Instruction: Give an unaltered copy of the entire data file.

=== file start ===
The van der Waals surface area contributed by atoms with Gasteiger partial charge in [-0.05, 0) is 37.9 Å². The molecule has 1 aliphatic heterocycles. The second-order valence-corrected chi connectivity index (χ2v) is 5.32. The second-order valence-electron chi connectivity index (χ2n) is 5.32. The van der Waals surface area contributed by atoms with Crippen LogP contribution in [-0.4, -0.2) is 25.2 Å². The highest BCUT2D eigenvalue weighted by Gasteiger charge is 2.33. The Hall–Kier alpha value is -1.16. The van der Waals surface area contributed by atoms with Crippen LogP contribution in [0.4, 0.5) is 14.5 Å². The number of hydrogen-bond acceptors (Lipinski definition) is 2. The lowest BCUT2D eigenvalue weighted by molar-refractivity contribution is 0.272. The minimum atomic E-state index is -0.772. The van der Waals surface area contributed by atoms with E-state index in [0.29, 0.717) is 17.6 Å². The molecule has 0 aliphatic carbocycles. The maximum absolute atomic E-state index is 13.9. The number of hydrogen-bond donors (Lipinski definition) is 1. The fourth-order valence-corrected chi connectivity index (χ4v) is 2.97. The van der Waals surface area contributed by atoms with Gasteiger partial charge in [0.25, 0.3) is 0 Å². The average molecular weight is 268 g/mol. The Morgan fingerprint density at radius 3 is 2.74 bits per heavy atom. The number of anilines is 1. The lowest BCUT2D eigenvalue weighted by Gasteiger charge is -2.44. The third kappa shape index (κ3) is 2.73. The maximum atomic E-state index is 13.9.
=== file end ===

The van der Waals surface area contributed by atoms with Gasteiger partial charge in [-0.05, 0) is 37.9 Å². The molecule has 1 aliphatic heterocycles. The second-order valence-corrected chi connectivity index (χ2v) is 5.32. The second-order valence-electron chi connectivity index (χ2n) is 5.32. The van der Waals surface area contributed by atoms with Crippen LogP contribution in [-0.4, -0.2) is 25.2 Å². The highest BCUT2D eigenvalue weighted by Gasteiger charge is 2.33. The Hall–Kier alpha value is -1.16. The van der Waals surface area contributed by atoms with Crippen LogP contribution in [0.4, 0.5) is 14.5 Å². The number of hydrogen-bond acceptors (Lipinski definition) is 2. The lowest BCUT2D eigenvalue weighted by molar-refractivity contribution is 0.272. The minimum atomic E-state index is -0.772. The van der Waals surface area contributed by atoms with E-state index in [0.29, 0.717) is 17.6 Å². The molecule has 0 aliphatic carbocycles. The maximum absolute atomic E-state index is 13.9. The number of hydrogen-bond donors (Lipinski definition) is 1. The fourth-order valence-corrected chi connectivity index (χ4v) is 2.97. The van der Waals surface area contributed by atoms with Gasteiger partial charge in [0.25, 0.3) is 0 Å². The average molecular weight is 268 g/mol. The Morgan fingerprint density at radius 3 is 2.74 bits per heavy atom. The number of anilines is 1. The lowest BCUT2D eigenvalue weighted by Gasteiger charge is -2.44. The third kappa shape index (κ3) is 2.73. The maximum atomic E-state index is 13.9.